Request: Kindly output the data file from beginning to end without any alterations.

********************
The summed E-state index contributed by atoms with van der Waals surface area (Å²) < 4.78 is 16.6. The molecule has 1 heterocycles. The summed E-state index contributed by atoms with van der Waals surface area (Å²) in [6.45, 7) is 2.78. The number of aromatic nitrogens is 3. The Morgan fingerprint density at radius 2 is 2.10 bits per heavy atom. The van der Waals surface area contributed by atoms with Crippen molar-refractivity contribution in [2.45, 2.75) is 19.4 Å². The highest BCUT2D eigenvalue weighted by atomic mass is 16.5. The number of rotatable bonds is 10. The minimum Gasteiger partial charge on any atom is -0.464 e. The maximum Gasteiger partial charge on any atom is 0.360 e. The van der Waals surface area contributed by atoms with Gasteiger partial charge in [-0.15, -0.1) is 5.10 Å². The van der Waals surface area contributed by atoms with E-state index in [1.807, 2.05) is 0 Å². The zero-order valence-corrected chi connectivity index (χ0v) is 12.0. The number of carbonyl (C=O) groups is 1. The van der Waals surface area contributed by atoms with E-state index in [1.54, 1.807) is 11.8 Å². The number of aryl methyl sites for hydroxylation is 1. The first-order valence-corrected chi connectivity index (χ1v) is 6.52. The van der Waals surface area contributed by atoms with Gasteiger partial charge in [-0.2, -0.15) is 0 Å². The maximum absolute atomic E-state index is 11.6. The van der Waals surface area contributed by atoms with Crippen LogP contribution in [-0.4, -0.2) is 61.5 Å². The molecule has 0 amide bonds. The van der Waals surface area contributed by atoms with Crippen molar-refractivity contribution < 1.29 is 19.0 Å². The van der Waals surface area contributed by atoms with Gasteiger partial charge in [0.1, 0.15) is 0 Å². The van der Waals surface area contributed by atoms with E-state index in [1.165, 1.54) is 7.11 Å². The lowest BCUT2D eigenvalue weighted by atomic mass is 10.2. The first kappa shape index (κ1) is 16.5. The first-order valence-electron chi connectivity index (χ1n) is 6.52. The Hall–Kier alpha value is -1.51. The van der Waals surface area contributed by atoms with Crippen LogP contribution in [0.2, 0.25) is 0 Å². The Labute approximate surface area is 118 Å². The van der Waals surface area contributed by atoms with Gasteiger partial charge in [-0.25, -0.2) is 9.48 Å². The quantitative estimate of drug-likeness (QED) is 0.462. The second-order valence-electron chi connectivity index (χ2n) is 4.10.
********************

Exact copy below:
The summed E-state index contributed by atoms with van der Waals surface area (Å²) < 4.78 is 16.6. The molecule has 1 heterocycles. The summed E-state index contributed by atoms with van der Waals surface area (Å²) in [6.45, 7) is 2.78. The number of aromatic nitrogens is 3. The Morgan fingerprint density at radius 2 is 2.10 bits per heavy atom. The van der Waals surface area contributed by atoms with Crippen molar-refractivity contribution in [2.45, 2.75) is 19.4 Å². The highest BCUT2D eigenvalue weighted by atomic mass is 16.5. The number of rotatable bonds is 10. The minimum Gasteiger partial charge on any atom is -0.464 e. The maximum Gasteiger partial charge on any atom is 0.360 e. The van der Waals surface area contributed by atoms with Gasteiger partial charge in [-0.15, -0.1) is 5.10 Å². The van der Waals surface area contributed by atoms with E-state index in [1.807, 2.05) is 0 Å². The zero-order valence-corrected chi connectivity index (χ0v) is 12.0. The number of carbonyl (C=O) groups is 1. The van der Waals surface area contributed by atoms with E-state index in [1.54, 1.807) is 11.8 Å². The number of aryl methyl sites for hydroxylation is 1. The first-order valence-corrected chi connectivity index (χ1v) is 6.52. The van der Waals surface area contributed by atoms with Gasteiger partial charge in [-0.2, -0.15) is 0 Å². The maximum absolute atomic E-state index is 11.6. The van der Waals surface area contributed by atoms with Crippen LogP contribution in [-0.4, -0.2) is 61.5 Å². The molecule has 0 amide bonds. The van der Waals surface area contributed by atoms with Crippen molar-refractivity contribution < 1.29 is 19.0 Å². The van der Waals surface area contributed by atoms with Gasteiger partial charge in [0.1, 0.15) is 0 Å². The van der Waals surface area contributed by atoms with E-state index in [1.165, 1.54) is 7.11 Å². The lowest BCUT2D eigenvalue weighted by atomic mass is 10.2. The first kappa shape index (κ1) is 16.5. The first-order valence-electron chi connectivity index (χ1n) is 6.52. The Hall–Kier alpha value is -1.51. The van der Waals surface area contributed by atoms with Crippen LogP contribution in [0.2, 0.25) is 0 Å². The Labute approximate surface area is 118 Å². The van der Waals surface area contributed by atoms with Gasteiger partial charge in [-0.25, -0.2) is 9.48 Å². The quantitative estimate of drug-likeness (QED) is 0.462. The second-order valence-electron chi connectivity index (χ2n) is 4.10.